*A furniture store places a 30% markup on everything it sells. It offers its employees a 20% discount from the sales price. The employees are demanding a 25% discount, saying that the store would still make a profit. The manager says that at a 25% discount from the sales price would cause the store to lose money. Who is right?*

**Solution**

We’ll consider this problem two ways. First, let’s consider an item that the store buys from its supplier for a certain price, say $1000. The markup would be 30% of 1000, or $300, so the item would sell for $1300 and the store would make a $300 profit.

And what if an employee buys the product? With a discount of 20%, the employee would pay 80% of the $1300 retail price, or \begin{align*}0.8 \times \$1300 = \$1040\end{align*}

But with a 25% discount, the employee would pay 75% of the retail price, or \begin{align*}0.75 \times \$1300 = \$975\end{align*}

So with a 20% employee discount, the store still makes a $40 profit on the item they bought for $1000—but with a 25% employee discount, the store loses $25 on the item.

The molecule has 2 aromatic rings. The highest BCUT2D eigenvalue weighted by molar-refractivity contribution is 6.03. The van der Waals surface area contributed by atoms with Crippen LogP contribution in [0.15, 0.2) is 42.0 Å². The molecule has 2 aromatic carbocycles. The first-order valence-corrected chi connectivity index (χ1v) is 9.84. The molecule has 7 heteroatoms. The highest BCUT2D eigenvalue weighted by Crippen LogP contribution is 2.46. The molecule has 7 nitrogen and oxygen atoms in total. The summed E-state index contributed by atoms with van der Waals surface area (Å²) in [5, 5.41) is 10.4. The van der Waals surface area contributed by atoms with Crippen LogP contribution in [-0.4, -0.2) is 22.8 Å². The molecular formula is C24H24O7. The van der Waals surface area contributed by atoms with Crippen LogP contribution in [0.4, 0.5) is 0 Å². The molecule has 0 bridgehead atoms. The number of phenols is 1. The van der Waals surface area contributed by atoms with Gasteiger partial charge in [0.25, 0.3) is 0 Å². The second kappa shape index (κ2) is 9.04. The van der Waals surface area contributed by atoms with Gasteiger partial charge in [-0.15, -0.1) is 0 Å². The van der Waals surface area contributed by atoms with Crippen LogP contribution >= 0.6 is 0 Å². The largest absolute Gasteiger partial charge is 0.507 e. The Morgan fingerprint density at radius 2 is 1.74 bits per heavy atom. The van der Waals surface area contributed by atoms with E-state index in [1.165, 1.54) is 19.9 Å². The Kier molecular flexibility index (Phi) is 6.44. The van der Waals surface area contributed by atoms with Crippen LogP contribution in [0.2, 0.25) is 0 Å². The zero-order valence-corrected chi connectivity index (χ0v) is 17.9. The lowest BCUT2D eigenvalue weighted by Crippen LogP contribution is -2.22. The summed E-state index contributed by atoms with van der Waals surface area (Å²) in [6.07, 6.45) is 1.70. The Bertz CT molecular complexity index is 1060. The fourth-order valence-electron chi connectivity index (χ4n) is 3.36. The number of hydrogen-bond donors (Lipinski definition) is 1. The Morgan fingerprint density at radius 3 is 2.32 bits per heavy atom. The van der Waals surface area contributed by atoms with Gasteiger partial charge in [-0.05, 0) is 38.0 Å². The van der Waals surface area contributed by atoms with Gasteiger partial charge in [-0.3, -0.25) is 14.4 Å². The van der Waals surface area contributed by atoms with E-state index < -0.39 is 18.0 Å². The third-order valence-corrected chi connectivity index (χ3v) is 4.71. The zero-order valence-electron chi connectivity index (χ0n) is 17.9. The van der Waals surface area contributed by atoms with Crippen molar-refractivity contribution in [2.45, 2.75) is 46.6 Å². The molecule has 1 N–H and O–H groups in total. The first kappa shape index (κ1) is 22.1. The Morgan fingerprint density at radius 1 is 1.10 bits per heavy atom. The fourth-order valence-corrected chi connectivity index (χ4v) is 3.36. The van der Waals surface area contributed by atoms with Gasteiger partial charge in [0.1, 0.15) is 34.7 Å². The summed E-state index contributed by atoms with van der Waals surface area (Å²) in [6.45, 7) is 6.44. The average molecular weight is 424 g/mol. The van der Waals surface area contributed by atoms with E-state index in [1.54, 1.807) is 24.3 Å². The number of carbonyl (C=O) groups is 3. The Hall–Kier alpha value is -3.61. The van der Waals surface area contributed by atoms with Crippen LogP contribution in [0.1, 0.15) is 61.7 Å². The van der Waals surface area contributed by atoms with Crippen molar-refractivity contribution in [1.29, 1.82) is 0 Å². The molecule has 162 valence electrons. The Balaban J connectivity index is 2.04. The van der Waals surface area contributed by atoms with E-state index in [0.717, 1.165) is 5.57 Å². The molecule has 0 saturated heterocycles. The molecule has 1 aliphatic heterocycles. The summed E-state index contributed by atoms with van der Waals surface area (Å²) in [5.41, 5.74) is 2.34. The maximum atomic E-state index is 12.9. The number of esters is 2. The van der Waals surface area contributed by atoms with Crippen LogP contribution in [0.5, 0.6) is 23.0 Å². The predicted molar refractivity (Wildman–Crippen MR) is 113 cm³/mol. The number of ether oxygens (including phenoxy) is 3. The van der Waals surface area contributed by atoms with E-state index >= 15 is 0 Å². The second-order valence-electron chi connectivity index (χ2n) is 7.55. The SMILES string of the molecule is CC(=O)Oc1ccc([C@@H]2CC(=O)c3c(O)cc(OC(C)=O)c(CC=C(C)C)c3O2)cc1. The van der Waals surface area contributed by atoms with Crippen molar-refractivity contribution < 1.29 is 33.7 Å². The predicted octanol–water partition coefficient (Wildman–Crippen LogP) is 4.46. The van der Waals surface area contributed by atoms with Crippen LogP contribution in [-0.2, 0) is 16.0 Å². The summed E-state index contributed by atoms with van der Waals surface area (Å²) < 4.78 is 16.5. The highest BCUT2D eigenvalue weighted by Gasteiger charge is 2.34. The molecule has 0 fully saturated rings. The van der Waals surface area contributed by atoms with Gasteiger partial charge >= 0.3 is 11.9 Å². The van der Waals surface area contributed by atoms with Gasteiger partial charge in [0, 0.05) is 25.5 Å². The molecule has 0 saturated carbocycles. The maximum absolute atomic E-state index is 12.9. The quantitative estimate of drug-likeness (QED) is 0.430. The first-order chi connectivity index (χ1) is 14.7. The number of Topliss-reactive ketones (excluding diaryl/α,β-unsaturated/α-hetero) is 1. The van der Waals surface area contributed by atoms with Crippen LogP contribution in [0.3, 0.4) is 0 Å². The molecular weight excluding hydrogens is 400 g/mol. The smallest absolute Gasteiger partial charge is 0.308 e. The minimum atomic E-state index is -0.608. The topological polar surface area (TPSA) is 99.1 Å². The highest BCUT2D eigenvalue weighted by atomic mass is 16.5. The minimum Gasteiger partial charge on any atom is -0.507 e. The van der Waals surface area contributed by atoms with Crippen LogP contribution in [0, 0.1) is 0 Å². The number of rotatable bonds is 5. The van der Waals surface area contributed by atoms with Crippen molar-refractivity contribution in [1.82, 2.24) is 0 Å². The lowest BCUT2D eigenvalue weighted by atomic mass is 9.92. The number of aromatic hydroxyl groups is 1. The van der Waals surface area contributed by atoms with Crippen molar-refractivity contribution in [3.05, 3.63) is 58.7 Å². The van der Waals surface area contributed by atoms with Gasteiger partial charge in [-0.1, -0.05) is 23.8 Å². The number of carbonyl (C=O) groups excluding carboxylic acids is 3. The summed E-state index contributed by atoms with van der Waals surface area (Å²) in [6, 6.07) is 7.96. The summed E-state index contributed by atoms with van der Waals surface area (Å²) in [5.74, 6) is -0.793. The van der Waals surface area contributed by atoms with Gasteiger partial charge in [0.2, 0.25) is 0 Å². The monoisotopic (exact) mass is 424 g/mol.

Now let’s use algebra to see how this works for an item of any price. If \begin{align*}x\end{align*}

So the manager is right: a 20% employee discount still allows the store to make a profit, while a 25% employee discount would cause the store to lose money.

It may not seem to make sense that the store would lose money after applying a 30% markup and only a 25% discount. The reason it does work out that way is that the discount is bigger in absolute dollars after the markup is factored in. That is, an employee getting 25% off an item is getting 25% off the original price *plus* 25% off the 30% markup, and those two numbers together add up to more than 30% of the original price.

**Solve Real-World Problems Using Percents**

#### Example C

*In 2004 the US Department of Agriculture had 112071 employees, of which 87846 were Caucasian. Of the remaining minorities, African-American and Hispanic employees had the two largest demographic groups, with 11754 and 6899 employees respectively.\begin{align*}^*\end{align*} ∗*

a) *Calculate the total percentage of minority (non-Caucasian) employees at the USDA.*

b) *Calculate the percentage of African-American employees at the USDA.*

c) *Calculate the percentage of minority employees who were neither African-American nor Hispanic.*

**Solution**

a) Use the percent equation \begin{align*}\text{Rate} \times \text{Total} = \text{Part}\end{align*}